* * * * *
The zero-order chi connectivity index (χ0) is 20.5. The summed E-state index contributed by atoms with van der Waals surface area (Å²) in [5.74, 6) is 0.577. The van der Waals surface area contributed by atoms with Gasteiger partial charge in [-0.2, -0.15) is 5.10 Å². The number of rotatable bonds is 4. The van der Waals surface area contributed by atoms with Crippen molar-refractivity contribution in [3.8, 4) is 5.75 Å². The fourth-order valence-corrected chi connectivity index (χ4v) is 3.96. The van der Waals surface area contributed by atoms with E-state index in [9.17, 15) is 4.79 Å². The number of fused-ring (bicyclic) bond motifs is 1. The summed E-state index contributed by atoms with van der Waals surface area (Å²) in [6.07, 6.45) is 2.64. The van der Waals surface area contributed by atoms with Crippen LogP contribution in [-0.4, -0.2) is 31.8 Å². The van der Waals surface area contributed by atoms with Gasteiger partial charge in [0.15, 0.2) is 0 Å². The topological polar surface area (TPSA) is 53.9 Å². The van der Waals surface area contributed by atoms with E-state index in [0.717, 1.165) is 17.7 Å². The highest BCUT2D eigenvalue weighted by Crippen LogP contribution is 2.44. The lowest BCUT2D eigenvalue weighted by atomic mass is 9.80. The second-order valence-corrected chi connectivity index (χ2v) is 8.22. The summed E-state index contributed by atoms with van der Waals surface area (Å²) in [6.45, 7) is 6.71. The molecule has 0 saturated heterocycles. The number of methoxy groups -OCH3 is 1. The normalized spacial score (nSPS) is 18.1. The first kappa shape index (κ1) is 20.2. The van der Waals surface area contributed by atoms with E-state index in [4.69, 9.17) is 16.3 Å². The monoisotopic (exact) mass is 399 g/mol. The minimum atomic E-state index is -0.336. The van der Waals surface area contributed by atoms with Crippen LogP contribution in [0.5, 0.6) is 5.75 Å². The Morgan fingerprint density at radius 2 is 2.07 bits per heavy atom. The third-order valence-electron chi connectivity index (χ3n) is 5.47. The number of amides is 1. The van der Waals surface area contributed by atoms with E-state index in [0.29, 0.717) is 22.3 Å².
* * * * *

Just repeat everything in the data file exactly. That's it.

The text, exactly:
The zero-order chi connectivity index (χ0) is 20.5. The summed E-state index contributed by atoms with van der Waals surface area (Å²) in [5.74, 6) is 0.577. The van der Waals surface area contributed by atoms with Gasteiger partial charge in [-0.2, -0.15) is 5.10 Å². The number of rotatable bonds is 4. The van der Waals surface area contributed by atoms with Crippen molar-refractivity contribution in [3.8, 4) is 5.75 Å². The fourth-order valence-corrected chi connectivity index (χ4v) is 3.96. The van der Waals surface area contributed by atoms with E-state index in [9.17, 15) is 4.79 Å². The number of fused-ring (bicyclic) bond motifs is 1. The summed E-state index contributed by atoms with van der Waals surface area (Å²) in [6.07, 6.45) is 2.64. The van der Waals surface area contributed by atoms with Crippen LogP contribution in [-0.4, -0.2) is 31.8 Å². The van der Waals surface area contributed by atoms with Gasteiger partial charge in [0.15, 0.2) is 0 Å². The topological polar surface area (TPSA) is 53.9 Å². The van der Waals surface area contributed by atoms with E-state index in [0.717, 1.165) is 17.7 Å². The highest BCUT2D eigenvalue weighted by Crippen LogP contribution is 2.44. The lowest BCUT2D eigenvalue weighted by atomic mass is 9.80. The second-order valence-corrected chi connectivity index (χ2v) is 8.22. The summed E-state index contributed by atoms with van der Waals surface area (Å²) in [6.45, 7) is 6.71. The molecule has 0 saturated heterocycles. The number of methoxy groups -OCH3 is 1. The normalized spacial score (nSPS) is 18.1. The first kappa shape index (κ1) is 20.2. The van der Waals surface area contributed by atoms with E-state index in [4.69, 9.17) is 16.3 Å². The monoisotopic (exact) mass is 399 g/mol. The minimum atomic E-state index is -0.336. The van der Waals surface area contributed by atoms with Crippen LogP contribution in [0.5, 0.6) is 5.75 Å². The Morgan fingerprint density at radius 2 is 2.07 bits per heavy atom. The third-order valence-electron chi connectivity index (χ3n) is 5.47. The number of amides is 1. The van der Waals surface area contributed by atoms with E-state index in [0.29, 0.717) is 22.3 Å².